We’ve got a secret: we love decaf coffee. (Ok, so maybe it’s not exactly a secret and we certainly don’t intend to keep it one!)
Decaf coffee is often viewed as caffeinated coffee’s slightly worse relative that’s usually just there for those times when you physically can’t handle any more caffeine. But, regardless of the reason you may reach for a cup of decaf, we’re here to tell you that it doesn’t have to taste bland, bitter and lifeless.
There’s a better way to decaffeinate coffee, and it involves just a bit of science that we’ll break down with some easy-to-understand illustrations. But, first, let’s review some basic information about decaffeinating coffee.
There’s two main ways to remove the caffeine from coffee:
Water plus a carbon filter (Swiss Water Process)
Water plus a solvent (ethyl acetate [yay!] or methyl chloride [not so yay])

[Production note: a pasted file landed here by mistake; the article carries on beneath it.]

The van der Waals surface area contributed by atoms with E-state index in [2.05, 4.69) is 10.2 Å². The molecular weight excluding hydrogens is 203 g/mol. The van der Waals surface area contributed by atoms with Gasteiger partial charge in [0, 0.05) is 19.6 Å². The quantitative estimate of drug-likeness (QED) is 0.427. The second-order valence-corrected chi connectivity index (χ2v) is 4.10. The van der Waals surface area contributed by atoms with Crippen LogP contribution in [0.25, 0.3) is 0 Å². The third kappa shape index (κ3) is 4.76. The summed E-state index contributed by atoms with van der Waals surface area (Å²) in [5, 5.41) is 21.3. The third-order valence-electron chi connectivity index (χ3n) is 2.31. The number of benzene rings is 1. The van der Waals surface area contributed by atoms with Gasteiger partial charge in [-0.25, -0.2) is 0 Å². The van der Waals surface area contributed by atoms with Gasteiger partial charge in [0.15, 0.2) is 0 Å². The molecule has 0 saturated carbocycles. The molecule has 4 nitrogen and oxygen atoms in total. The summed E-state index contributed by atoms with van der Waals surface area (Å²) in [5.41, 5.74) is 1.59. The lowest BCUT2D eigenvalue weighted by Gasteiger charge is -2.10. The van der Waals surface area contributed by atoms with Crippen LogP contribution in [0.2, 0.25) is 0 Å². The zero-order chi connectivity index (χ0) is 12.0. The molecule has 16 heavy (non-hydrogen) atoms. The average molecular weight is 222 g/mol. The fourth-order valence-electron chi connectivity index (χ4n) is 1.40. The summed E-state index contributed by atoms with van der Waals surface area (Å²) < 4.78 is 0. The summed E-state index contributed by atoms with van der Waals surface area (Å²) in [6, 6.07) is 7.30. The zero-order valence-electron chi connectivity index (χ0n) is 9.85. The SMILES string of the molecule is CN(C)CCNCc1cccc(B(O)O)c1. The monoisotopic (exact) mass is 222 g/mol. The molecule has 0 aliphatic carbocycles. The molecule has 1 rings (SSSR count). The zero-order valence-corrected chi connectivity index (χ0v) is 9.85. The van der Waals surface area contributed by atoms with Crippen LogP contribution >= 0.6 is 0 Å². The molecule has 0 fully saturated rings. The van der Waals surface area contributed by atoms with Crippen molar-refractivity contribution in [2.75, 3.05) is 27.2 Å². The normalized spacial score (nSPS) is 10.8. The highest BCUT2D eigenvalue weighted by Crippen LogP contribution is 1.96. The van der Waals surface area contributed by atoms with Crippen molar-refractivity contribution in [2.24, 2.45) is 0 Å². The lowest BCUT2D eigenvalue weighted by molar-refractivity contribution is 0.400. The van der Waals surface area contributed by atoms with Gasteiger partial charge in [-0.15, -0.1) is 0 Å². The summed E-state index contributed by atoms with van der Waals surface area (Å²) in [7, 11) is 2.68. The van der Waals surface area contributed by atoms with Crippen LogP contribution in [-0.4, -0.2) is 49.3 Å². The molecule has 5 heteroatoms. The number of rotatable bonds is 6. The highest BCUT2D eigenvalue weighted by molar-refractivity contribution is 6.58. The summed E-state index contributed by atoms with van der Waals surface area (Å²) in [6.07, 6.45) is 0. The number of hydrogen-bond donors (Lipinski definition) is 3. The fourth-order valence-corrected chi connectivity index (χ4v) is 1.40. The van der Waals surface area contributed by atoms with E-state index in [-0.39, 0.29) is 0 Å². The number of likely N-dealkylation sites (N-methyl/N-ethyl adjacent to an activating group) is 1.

Our Staycation Decaf is processed with water and ethyl acetate (E.A. for short) as a solvent, so that’s the method we’ll be focusing on here. E.A. is used in specialty coffee decaffeination because it’s a naturally occurring and friendly little compound. It’s found in bananas and is a byproduct of fermenting sugar (think: overripe fruits). For the purposes of commercial decaffeination process, E.A. is formed by combining ethanol (an alcohol derived from sugarcane) and acetic acid (white vinegar).
We love this decaffeination process because E.A. reintroduces some of the sweetness that is often lost when the caffeine is extracted from the coffee beans. It enhances the sweet fruit flavors already present in the beans making E.A.-processed decaf taste like, well, not decaf!
To make this decaffeination process a bit more approachable, we had our very own Abby Clark break down the process into the cutest illustrations. Scroll though the images below to instantly upgrade your decaf knowledge.